By Adam Smith
All the talk of high-school graduations this week prompted Lora Scripps to suggest I write a column about what I would say to the version of myself who just received his diploma.
Luckily, I’m able to do more than just ruminate about what I would tell my 17-year-old self. Using a time machine I built out of a phone booth, electronic calendar and a Speak and Spell, I was able to travel back in time to May 28, 1995.
I saw my younger self walking up to the football field and was able to ambush me, or him, without much effort. I wasn’t a terribly observant teenager.
Knocking him out with a healthy dose of chloroform, I dragged him into the gym where I waited for nearly an hour for him to regain consciousness. Once he did, we had a meaningful chat, and I was able to impart to him a little of what I had learned since graduating from high school. The following is a transcript of said conversation, broken up by OA, or Old Adam, and YA, or Young Adam:
YA: Who are you?
OA: Don’t you recognize me, you idiot?
YA: Are you me?
OA: Yes, I’m you from the future. Don’t I look like Robert Redford?
YA: What are you smoking?
OA: Listen, kid, I’m here to talk to you about your future. There are some things you need to know and some things you need to do differently.
YA: Did you come here in a Delran?
OA: No, I came here in that phone booth over there.
YA: So you’re trying to say that in the future, I not only look old and fat, but I’m also broke?
OA: Something like that.
YA: Yes, tell me more.
OA: First of all, don’t be in a hurry to leave the nest. I know you think it will be the right thing to do, but live at home and save some money.
YA: Why do I need to save money?
OA: Because you’re not smart enough for a scholarship, dummy, and you’re going to need student loans for college. And while we’re talking about college, have fun, but not too much fun. The normal person doesn’t need seven years of college.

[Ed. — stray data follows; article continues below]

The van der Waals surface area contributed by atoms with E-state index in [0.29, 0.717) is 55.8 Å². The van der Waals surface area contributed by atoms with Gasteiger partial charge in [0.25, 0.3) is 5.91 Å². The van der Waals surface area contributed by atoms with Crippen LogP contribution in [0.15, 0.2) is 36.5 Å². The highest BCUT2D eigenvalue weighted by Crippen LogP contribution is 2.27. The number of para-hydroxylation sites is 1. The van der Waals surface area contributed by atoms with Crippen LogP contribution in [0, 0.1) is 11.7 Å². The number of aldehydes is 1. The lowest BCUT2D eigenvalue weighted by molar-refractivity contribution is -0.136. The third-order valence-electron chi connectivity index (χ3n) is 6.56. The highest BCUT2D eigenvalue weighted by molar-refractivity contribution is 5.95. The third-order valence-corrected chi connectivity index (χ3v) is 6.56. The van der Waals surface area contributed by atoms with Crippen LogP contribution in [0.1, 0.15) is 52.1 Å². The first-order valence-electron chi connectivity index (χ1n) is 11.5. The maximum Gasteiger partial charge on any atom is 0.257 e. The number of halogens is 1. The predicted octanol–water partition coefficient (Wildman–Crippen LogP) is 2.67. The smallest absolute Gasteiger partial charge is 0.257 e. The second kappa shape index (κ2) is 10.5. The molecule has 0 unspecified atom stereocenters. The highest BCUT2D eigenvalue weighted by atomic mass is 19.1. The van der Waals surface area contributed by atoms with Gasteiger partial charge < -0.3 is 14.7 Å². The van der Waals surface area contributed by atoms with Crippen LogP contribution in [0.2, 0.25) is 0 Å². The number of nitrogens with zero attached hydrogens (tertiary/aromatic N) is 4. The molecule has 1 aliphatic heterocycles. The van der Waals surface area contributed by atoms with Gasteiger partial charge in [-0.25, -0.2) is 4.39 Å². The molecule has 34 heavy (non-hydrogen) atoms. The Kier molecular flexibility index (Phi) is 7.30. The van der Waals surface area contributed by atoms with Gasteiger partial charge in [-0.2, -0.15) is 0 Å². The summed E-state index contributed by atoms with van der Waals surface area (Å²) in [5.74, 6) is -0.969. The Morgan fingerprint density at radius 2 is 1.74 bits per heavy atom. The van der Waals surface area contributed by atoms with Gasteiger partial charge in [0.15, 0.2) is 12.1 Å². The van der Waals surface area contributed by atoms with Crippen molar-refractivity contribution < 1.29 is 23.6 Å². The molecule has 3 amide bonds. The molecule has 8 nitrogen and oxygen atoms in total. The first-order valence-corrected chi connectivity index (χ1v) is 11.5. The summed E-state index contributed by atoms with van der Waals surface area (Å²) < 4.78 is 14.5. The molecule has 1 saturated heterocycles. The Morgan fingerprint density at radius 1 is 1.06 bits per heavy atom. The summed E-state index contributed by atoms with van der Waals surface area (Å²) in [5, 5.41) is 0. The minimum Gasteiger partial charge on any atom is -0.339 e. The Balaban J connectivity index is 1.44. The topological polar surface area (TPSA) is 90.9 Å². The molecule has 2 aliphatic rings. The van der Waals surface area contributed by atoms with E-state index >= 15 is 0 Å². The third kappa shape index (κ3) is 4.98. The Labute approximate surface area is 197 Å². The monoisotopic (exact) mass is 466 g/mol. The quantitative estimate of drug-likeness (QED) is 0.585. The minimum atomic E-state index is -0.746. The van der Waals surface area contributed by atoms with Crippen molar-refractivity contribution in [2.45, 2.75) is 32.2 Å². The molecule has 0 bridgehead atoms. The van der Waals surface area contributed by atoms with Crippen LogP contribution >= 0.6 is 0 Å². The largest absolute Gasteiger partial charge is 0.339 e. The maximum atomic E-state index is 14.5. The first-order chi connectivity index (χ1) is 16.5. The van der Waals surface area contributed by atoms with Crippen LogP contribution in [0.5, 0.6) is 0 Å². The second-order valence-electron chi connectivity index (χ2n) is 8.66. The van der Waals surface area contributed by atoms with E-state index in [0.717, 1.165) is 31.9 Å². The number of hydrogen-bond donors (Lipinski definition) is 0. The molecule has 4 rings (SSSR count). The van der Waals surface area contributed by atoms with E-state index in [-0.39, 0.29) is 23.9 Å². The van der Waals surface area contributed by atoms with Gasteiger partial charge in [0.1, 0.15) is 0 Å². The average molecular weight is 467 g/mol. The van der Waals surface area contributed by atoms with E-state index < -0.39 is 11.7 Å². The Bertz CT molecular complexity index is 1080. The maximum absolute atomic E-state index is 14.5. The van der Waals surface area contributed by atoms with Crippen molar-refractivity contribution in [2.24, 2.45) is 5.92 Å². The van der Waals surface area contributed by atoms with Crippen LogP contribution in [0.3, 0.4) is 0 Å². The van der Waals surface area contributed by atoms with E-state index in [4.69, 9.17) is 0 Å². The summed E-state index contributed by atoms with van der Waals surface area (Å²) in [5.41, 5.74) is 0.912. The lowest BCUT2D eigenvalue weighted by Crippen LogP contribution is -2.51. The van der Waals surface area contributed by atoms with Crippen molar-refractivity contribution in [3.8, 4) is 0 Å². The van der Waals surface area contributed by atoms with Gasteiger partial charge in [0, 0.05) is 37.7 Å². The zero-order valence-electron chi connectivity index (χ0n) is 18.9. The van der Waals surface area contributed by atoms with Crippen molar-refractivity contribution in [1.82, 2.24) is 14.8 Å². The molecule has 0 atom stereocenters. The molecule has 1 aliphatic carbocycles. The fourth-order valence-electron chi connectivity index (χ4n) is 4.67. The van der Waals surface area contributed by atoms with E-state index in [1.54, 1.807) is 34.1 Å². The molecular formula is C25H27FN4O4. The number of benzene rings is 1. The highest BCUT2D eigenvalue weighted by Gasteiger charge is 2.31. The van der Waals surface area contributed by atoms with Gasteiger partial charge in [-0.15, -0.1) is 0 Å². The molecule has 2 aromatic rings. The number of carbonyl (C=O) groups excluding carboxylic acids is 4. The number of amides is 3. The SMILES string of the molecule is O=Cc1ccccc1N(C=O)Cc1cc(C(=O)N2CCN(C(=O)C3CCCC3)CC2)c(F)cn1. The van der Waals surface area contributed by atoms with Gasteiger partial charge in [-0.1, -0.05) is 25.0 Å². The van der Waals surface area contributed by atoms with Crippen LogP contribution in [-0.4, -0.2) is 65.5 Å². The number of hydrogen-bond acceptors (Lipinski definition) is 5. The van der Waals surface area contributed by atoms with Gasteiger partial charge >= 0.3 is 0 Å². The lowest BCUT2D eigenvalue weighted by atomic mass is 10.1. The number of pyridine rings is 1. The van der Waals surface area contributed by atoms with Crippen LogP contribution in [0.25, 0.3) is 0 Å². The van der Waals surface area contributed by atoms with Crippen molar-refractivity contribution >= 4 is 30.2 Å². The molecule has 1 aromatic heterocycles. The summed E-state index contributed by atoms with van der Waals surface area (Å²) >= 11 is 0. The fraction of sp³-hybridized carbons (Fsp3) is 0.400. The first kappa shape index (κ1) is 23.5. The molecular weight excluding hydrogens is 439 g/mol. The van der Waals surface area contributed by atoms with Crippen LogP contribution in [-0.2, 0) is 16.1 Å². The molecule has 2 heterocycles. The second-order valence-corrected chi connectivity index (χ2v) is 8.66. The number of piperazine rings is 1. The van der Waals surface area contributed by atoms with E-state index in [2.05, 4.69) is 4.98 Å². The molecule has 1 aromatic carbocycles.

YA: That’s how long you were in college?
OA: Yes, and that’s how long you’ll be in college unless you get your act together. Third, you’ll receive a lot of attractive credit card offers when you turn 18. Throw them in the garbage.
YA: So not only are you paying back student loans, but you’re also paying for credit cards? Jeez, you are an idiot.
OA: Fourth, choose a major that will allow you to make a good living. You like to write, don’t you?
YA: Sure I do.
OA: Ever thought about a career as a writer?
YA: I’ve thought about it.
OA: Don’t do it. Choose business, nursing or computer science. That’s where the money is here in 1995 and that’s where the money will be in 2012.
YA: What do you do for a living?
OA: I’m a writer.
OA: Fifth, don’t drink, don’t do drugs and for God’s sakes, don’t smoke.
YA: How do you know I smoke?
OA: You really are dense, aren’t you? Lastly, always wear your seat belt, don’t drive drunk, date women born in fall months and treat everyone with respect.
YA: (Yawns) Anything else? I’m going to be late for graduation.
OA: Yeah, there are a few more things. Find a nerdy friend who can create an Internet-based platform that will enable users to post pictures of themselves, random thoughts no one cares about and provide a way to stay in touch with former girlfriends and high-school friends you care nothing about. Once it’s created, call it Facebook, and then take all the credit for it. This is very important. Take ALL the credit for it.
YA: What’s in it for me?
OA: Just trust me on this.
YA: Wouldn’t My Space be a better name for something like that?
OA: No! No! No! No one will care about anything called My Space.
YA: Anything else?
OA: Yes, here’s a list of all World Series and Super Bowl winners for the next 16 years. On the back, you’ll find a list of horse race winners.
YA: Why do I need this?
OA: I’d punch you in the face if I wasn’t convinced it might hurt me a little.
YA: I gotta go. Are we done here?
OA: Yeah, we’re done. Just be careful out there and enjoy your life. And watch out for the extension cord on the 30-yard line.
After our conversation was over, I teleported back to the same place from where I left. That showed me the younger version of myself had followed none of my advice, which I guess is just like something a teenager would do.
I hope the class of 2012 won’t be afraid to take advice from their elders as they begin new chapters in their lives. As an old country song says, “If you listen to an old dog bark, you might see the holes before you fall.”